Let kids have lots of role models. This is (still) a small island, and if you meet someone once, you will probably meet them again. There's no throwing friendships out and hoping Jacob Marley is gone for good. And as a kid that means wherever you go, whatever you do, somebody who know your maddah stay watching you! Kids learn quickly that friends of mom and dad are "auntie and uncle."  Wherever you are, enlarging your family support system is a good thing. Invite people into your life and your kids' lives, extend yourself into others' lives. Kids raised that way, where there are lots of people looking out for them, can have healthy relationships with a range of people. Also, let kids be role models. Kids here have a place in the village themselves. Big kids look after small kids. Small kids get to think they are watching after babies.

6. High Cost of Living
Let kids scrimp and scrape. Stuff here is expensive. So I have never bought my kids new toys. There is a bounty of yard sales and thrift shops and especially friends with older kids, passing good things along. And houses are small-- much smaller than the average house in, say, Utah. But I don't mind the small spaces and second hand toys. Get the kids outside, into the sand and water, chasing the cats around, picking bouquets.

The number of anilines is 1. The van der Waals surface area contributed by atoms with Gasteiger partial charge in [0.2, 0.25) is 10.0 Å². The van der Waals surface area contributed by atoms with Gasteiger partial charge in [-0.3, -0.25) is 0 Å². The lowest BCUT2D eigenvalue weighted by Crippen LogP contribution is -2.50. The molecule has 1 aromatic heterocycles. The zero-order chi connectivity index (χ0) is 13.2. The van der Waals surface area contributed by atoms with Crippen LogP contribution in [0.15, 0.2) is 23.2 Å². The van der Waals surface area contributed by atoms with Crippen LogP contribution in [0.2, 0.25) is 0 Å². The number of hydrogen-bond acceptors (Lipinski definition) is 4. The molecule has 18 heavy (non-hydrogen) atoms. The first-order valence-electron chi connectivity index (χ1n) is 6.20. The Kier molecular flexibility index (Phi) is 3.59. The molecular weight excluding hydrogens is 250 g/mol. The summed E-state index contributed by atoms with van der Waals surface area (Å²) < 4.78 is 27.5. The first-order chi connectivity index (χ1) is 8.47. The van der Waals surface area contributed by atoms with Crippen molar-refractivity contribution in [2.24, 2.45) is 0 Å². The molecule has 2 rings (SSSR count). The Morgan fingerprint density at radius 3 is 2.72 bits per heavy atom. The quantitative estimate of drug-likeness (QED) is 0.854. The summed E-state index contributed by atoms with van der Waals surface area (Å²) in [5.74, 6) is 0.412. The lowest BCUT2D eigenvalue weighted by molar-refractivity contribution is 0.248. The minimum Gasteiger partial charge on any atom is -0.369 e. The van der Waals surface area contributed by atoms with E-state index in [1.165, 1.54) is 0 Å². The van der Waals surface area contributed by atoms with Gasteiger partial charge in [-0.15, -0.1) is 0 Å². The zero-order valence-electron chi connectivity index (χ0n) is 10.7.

So there are some scatteshot thoughts about Beach Parenting. What do YOU think?


  1. Wonderful. I agree: keep it simple, explore and have fun. Sounds like living in Hawaii nudges that style of living in the right direction. I was just thinking about how parenting is going to be dramatically different for me once we move to Oklahoma. All of a sudden we will have a house, yard, garage, car... all things we've never had before. We are working hard to prepare ourselves on how to maintain our parenting style of adventure and simplicity in a place that doesn't necessarily require such. Here we create our meals around produce, usually fresh and local (and cheap). There I am imagining Costco and a pantry full of canned goods. Here our day trips tell stories of Herod, Solomon, or Jesus. There, day trips will be to the community pool or YMCA Family Night. Is it possible to be a metropolitan parent in Oklahoma? A beach mom in Utah? Certain things seem salvagable but I think we will have to work hard to paddle against the status quo.

  2. This was a lovely thing to read before bed. Gearing up for kiddies of my own soon and I think we have a lot in common about raising babies. Cannot wait to leap in myself! I agree with you on old toys--

  3. Your voice resinates in my head long after I read your words. It's like reading my favorite book over and over with an evolving plot line and interesting new characters entering and exiting at will. I love your voice and miss our post book club rants!